5 Dangers Of Acquiring Distressed Properties (And How To Avoid Them)
Defaults on commercial properties are rising in New York, and experts think they may herald a larger wave of bankruptcies. If the local economy begins to plateau or even head into a downturn, the NYC market could fill up with distressed properties being sold below their perceived values.
“Historically, these economic conditions have drawn out real estate investors interested in acquiring distressed assets,” said Jack Rose, leader of the reorganization and bankruptcy department at real estate law firm Rosenberg & Estis. “While there are certainly opportunities, investors need to be aware of the potential pitfalls.”
With land at a premium in the five boroughs, deeply discounted properties may seem like a dream come true. But without a seasoned expert in the world of bankruptcy on the team, acquisitions can quickly devolve into protracted legal battles, or worse, money pits that can swallow investors whole.
Here are five of the dangers that investors face when they go after distressed properties, and how to avoid them.
1. Hidden Liabilities
Buying a distressed property is not like buying any other building. Often the reason these properties come at a discount is because there are liabilities that the new owners will have to take on themselves and that could cost a great deal to resolve. These liabilities can take innumerable forms, from liens or legal barriers to messy environmental cleanup efforts.
Some investors will attempt to negotiate a purchase price for distressed properties outside of bankruptcy court in order to avoid a bidding war, but Rose said those negotiations can cause investors to overlook the expensive liabilities.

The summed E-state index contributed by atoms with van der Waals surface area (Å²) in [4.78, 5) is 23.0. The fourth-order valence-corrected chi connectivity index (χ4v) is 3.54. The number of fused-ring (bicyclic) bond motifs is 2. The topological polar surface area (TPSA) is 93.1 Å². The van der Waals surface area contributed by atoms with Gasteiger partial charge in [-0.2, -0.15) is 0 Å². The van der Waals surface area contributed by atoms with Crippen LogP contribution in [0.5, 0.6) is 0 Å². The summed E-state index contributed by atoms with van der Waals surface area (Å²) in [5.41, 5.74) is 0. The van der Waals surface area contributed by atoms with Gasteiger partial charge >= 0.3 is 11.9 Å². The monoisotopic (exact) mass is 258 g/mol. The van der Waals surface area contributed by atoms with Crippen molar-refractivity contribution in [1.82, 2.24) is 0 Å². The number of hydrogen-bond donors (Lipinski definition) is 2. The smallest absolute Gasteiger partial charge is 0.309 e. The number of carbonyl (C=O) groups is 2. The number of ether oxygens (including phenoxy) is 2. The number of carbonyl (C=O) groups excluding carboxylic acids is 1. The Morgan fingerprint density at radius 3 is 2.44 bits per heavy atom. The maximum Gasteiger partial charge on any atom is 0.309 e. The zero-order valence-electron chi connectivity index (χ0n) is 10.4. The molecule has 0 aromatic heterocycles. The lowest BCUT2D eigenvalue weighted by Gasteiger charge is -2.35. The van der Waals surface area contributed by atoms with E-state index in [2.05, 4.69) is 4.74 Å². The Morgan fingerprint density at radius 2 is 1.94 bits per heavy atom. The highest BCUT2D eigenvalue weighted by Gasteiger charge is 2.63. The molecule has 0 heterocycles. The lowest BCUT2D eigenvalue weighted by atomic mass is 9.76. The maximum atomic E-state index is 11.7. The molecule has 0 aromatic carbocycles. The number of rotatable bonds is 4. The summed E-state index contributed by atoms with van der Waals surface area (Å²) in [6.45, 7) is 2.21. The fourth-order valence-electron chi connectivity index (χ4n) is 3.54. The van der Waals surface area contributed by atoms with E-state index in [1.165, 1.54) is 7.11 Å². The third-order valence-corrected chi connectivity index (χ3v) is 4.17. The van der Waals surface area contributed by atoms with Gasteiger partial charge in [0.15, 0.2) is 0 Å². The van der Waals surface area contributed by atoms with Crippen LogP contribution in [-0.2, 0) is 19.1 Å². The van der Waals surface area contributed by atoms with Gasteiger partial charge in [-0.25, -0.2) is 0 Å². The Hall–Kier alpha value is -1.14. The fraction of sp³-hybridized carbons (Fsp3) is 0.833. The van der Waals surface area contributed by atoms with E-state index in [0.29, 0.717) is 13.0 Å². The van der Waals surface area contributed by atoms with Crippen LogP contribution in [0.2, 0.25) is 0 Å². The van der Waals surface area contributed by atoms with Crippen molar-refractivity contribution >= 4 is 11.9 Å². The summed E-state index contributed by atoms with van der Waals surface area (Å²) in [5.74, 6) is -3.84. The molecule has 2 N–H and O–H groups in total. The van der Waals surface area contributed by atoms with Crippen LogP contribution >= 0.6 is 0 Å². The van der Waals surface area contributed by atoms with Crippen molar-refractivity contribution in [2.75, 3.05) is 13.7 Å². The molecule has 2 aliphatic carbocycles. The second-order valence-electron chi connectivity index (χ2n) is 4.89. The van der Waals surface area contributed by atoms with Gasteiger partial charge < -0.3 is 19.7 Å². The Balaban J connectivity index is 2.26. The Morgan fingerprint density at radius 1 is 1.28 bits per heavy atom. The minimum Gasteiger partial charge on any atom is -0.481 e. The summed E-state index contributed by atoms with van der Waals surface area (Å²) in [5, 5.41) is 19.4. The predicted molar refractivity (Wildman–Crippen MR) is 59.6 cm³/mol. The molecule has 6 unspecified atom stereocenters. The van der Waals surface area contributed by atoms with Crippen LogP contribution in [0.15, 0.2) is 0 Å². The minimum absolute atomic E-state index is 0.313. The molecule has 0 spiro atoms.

“Out of court, you can’t scrub the property or divorce it from all the underlying liabilities,” he said. “If it goes through court, you can transfer the property free and clear of liens, claims and encumbrances, resulting in clean title.”
Rose also noted that buyers should beware of prices that look too good to be true. Investors may acquire a distressed property directly from its owner for a great price, only to find later that a bankruptcy trustee or other party has a claim to the property and wants to unwind the deal and hold the buyer accountable for a much larger sum than they initially paid.
2. Lack Of Yield
For a distressed property to make sense as an acquisition, the yield can’t just be equivalent to other comparable assets. It has to be superior.
“The old saying holds true: If you look around the table and can’t figure out who the sucker is, it’s probably you,” Rose said. “You have to have good professionals on your side: an experienced broker and a lawyer who’s seasoned in the distressed market.”
Auctions for distressed properties, which can result in bidding wars, may drive up the initial price and turn an acquisition from a smart investment into a loser. A smart distressed investor should find a property in an area they think still has potential for growth, Rose said. Too late to a submarket and the acquisition may not be worth the trouble.